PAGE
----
Re: OVC-discuss Digest, Vol 27, Issue 28

From: Kathy Dopp <kathy_dot_dopp_at_gmail_dot_com>
Date: Sat Jan 27 2007 - 15:09:58 CST

> Date: Sat, 27 Jan 2007 01:06:47 -0500 (EST)
> From: charlie strauss <>
> Subject: Re: [OVC-discuss] A 3-Step Audit Protocol w/ 99%confidence

> Kathy I sent that message to you privately, I'm not sure why it was essential to post it here. I apologize to the OVC for the perpetuation of this.

Charlie, I posted it because I thought that the group would be
interested in the reasons why there is no achilles heel or fudge
factor in the audit strategy. Apparently I did not sufficiently
explain it earlier, or you of all people would have understood it
Charlie since your math skills are excellent and your statistical
skills are better than mine. If you still did not understand it
Charlie, then it was apparent to me that many others on this list did
not as well, so it bears another explaination of what the maximum vote
shift per vote count is and why it is used in the calculations.

As far as the history who discovered what and when, anyone can go
check out the history if they study the papers that Joe Hall has
published on his audit page:

A quick recap that leaves out my work in 2005 is:

Roy Saltman and then the Brennan Center first proposed the concept of
a maximum wrongful vote shift per vote count that would be not be
immediately noticed as suspicious. The Brennan Center also gave a
method for estimating sample sizes for parallel machine testing from
sampling with replacement.

I first correctly applied that concept to the margins between
candidates to calculate an amount of vote miscount to detect to
achieve audits that were designed to ensure correct election outcomes
to any degree of certainty. I applied both the estimation formula and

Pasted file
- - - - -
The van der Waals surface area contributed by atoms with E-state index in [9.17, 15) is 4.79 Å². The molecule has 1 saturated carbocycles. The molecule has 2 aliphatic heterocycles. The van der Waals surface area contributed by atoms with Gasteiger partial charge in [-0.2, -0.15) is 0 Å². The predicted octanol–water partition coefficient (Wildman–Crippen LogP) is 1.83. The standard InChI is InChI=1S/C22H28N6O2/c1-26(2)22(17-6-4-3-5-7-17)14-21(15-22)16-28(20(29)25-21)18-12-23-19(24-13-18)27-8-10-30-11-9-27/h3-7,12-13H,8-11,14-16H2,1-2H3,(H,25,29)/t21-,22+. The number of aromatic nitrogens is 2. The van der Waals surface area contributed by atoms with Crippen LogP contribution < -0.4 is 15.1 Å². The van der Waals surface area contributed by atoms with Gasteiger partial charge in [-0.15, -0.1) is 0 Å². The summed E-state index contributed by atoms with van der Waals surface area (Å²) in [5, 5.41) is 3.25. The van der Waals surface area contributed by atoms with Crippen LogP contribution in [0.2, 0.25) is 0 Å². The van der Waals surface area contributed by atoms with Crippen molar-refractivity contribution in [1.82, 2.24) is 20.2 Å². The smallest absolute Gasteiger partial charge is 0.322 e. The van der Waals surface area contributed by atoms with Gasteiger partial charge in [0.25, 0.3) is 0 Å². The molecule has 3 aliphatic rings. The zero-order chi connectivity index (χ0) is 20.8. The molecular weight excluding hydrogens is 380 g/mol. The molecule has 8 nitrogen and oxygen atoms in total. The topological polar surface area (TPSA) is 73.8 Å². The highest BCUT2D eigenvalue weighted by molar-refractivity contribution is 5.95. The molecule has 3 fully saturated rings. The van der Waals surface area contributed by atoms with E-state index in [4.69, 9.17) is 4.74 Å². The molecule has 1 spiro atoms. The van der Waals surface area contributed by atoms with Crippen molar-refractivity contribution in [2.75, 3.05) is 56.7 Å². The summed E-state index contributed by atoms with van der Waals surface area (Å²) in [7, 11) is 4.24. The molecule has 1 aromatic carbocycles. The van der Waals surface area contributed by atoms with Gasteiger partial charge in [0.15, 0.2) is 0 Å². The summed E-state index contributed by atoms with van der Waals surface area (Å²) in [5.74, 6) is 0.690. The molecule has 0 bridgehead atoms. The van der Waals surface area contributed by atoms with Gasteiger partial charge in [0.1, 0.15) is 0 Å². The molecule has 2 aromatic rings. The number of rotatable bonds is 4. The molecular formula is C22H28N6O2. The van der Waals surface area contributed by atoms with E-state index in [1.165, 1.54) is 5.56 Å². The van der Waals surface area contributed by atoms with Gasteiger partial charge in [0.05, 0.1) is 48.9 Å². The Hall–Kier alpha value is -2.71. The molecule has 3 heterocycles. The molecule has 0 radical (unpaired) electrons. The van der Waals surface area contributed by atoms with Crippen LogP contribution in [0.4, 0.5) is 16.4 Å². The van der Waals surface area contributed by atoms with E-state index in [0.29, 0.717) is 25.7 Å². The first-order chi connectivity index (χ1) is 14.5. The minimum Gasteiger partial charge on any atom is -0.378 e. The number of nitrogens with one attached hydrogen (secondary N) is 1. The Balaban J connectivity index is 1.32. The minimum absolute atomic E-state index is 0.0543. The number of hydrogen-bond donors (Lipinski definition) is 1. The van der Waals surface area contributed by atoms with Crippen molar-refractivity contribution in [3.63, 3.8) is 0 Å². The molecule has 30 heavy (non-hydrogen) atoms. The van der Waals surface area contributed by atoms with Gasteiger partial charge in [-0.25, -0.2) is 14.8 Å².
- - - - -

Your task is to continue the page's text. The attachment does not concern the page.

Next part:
the vote count maximum given in Brennan Center appendices to provide a
spreadsheet for calculating audit sample sizes based on margins
between candidates and I was the first person to do this audit
mathematics based on candidate margins correctly.

Howard Stanislevic and I simultaneously devised methods to adjust for
precinct size variations, but my method was an exact numerical method
whereas Howard's algorithm had some minor errors in it that meant it
was very good but not precisely accurate. As I recall, Howard did not
publicly release an exact method like Frank and I developed, but
presented a somewhat loose algorithm at the time, and I recall that a
few of the sample sizes Howard shared with me were occasionally
slightly off and needed minor correction). Howard neglected to
mention my former July paper at all in his August one.

Frank Stenger and myself first created a numerical method for exactly
calculating the sample size for election audits using all of the
above. While I was finishing this paper, released in September, Jerry
sent frequent emails to this list which mischaracterized my work and
positions which had not been publicly released yet, and taking credit
for Frank's work.

Ronald Rivest released a new formula that gave a more precise estimate
of how to estimate audit sample sizes that gave smaller overestimates
of the exact audit sample sizes that Frank & my numerical method
calculated, than the less accurate estimation method presented first
by the Brennan Center.

You can check out all these facts by carefully studying the papers here:

Just a quick overview.
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Received on Tue Jan 1 14:12:50 2008

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